Chaica is a 13-month-old baby girl from Haiti. She is the youngest child in the family and loves to smile. Chaica has been diagnosed with hydrocephalus, a condition in which excess cerebrospinal fluid accumulates in the brain and increases intracranial pressure. As a result of her condition, Chaica has been experiencing Increasing head circumference. Without treatment, Chaica will experience severe physical and developmental delays. Our medical partner, Project Medishare, is requesting $897 to cover the cost of surgery for Chaica at Hospital Bernard Mevs that will treat her hydrocephalus. This is the only site in the country where this care is currently available and the procedure is scheduled to take place on January 26th. This critical treatment will drain the excess fluid from Chaica's brain to reduce intracranial pressure and greatly improve her quality of life. With proper treatment, Chaica will hopefully develop into a strong, healthy young girl. Her family is looking forward to Chaica being able to grow up healthy and they hope this care will help their daughter.
Hla is a 43-year-old woman, living with her husband, son and daughter in a village in Thailand. Seven months ago, Hla and her family were forced to flee Karen State, Burma, because of the fighting that was taking place there. Both Hla and her husband worked as agricultural day laborers, but due to Hla's health, only her husband is working now. Two years ago, Hla felt a small mass in her left breast. The mass wasn't painful, so she decided not to seek treatment. A few months ago, the mass started to increase in size, and it became painful. In addition, puss has developed at the site of the mass. Doctors want Hla to undergo a CT scan, a procedure in which x-ray images taken from several angles, are combined to produce cross-sectional images of the body. It is hoped that this scan will help doctors diagnose her condition, and enable them to formulate an appropriate treatment plan. Our medical partner, Burma Children Medical Fund, is requesting $414 to cover the cost of Hla's CT scan and care, scheduled for September 5th, at Mae Sot General Hospital. Hla said: "I feel so sad that I cannot work since my condition worsened. I have to depend on my husband's income, which is hardly enough for this month. Thank you to all the donors who are willing to help pay for my expensive scan."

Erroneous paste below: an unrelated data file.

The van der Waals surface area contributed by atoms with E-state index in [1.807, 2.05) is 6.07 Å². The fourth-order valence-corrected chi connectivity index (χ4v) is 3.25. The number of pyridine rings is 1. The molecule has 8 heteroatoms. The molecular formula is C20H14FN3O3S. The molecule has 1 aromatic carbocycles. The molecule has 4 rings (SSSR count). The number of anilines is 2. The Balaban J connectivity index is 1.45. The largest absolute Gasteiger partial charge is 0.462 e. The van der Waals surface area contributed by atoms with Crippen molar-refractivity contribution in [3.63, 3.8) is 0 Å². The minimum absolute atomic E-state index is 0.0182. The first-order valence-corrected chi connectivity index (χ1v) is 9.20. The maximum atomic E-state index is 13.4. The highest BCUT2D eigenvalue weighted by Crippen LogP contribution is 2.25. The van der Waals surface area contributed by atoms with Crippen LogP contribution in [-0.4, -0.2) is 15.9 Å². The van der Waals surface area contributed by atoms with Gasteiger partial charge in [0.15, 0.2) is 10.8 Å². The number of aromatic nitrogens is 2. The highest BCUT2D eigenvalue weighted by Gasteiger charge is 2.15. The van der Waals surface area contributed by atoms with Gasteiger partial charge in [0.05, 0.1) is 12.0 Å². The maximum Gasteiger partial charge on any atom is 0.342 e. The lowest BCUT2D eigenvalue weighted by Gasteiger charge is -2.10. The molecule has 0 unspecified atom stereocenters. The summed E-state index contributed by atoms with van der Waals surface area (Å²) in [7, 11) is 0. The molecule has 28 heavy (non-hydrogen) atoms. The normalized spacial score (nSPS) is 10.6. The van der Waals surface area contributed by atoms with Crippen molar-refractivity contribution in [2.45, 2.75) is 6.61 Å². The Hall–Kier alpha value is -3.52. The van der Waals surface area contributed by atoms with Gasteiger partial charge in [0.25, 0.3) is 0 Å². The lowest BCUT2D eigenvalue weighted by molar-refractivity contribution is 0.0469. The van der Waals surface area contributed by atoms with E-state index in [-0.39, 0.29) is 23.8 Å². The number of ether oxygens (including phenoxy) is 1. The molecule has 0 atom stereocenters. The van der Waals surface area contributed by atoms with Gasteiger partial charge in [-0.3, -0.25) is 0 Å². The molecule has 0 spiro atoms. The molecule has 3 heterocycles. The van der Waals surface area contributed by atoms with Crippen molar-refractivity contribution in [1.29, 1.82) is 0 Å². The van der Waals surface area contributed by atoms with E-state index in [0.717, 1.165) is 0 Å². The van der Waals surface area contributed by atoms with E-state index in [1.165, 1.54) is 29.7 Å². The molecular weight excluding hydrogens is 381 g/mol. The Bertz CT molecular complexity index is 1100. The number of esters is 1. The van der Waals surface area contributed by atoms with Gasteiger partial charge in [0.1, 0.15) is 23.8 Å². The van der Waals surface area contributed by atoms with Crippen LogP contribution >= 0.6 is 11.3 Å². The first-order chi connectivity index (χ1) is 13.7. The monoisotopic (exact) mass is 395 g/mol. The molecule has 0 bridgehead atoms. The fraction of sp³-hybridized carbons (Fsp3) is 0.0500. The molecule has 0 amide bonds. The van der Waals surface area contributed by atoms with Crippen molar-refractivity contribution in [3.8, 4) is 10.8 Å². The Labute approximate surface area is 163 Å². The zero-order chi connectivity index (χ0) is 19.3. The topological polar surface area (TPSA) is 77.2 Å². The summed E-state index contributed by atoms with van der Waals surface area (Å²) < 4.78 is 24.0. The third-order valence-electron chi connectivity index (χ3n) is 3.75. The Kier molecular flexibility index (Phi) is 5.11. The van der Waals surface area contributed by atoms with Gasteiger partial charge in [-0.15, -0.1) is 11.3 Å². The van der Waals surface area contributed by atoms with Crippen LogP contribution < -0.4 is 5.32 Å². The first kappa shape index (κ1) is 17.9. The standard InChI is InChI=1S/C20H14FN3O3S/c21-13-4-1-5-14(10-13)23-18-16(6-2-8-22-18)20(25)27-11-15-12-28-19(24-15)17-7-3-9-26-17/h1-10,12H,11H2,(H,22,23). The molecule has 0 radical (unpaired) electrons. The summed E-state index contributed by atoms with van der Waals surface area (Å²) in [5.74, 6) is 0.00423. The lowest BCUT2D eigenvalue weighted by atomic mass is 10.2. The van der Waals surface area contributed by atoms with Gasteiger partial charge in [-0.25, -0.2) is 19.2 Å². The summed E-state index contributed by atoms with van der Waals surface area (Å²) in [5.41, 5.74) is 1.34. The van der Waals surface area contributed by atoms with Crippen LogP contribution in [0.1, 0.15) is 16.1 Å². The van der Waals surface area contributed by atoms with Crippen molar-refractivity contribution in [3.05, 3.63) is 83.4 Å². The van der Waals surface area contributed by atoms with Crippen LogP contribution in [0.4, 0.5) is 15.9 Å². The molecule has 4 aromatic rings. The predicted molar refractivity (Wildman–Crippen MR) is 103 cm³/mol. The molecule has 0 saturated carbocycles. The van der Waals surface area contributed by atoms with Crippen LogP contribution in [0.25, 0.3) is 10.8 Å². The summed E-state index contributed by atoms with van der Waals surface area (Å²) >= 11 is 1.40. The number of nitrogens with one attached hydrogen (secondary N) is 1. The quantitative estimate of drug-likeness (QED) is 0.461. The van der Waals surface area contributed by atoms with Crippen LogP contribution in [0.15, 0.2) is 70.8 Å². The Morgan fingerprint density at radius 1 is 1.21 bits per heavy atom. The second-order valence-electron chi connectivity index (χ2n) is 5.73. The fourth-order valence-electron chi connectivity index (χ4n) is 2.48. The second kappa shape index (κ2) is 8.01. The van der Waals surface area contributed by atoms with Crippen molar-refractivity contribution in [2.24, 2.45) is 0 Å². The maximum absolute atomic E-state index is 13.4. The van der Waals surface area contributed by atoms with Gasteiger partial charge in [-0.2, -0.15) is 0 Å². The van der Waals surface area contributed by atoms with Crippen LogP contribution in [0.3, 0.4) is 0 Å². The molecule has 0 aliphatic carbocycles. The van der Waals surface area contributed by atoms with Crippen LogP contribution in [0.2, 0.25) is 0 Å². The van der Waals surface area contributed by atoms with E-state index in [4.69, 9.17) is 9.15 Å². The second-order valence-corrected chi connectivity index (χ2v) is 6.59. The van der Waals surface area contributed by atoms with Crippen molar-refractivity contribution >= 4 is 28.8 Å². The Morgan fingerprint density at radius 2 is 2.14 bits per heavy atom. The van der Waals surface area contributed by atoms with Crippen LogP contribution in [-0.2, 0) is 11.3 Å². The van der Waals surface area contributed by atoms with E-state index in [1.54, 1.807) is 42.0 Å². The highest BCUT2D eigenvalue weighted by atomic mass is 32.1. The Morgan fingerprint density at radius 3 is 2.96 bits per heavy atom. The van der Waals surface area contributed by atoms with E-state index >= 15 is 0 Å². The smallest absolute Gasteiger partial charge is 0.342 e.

Mom is a 70-years-old loving grandmother from Cambodia. She has one son, six daughters, and 20 beautiful grandchildren. Her husband unfortunately passed away, so she now lives with her eldest daughter, who is a tailor. Mom enjoys going to the mosque. Two years ago, Mom developed a cataract in her left eye, causing her to experience light sensitivity, eye tearing, and blurry vision. She has difficulty seeing things clearly, including colors and faces, and is worried about falling when walking. Because of this, she is not able to go places on her own. When Mom learned about our medical partner, Children's Surgical Centre, she traveled for three and a half hours seeking treatment. On July 18th, doctors will perform a small incision cataract surgery and place an intraocular lens implant in her left eye. After recovery, she will be able to see clearly. Now, she needs help to fund this $253 procedure. Mom says, "I hope I can see things clearly again so I can travel easily on my own."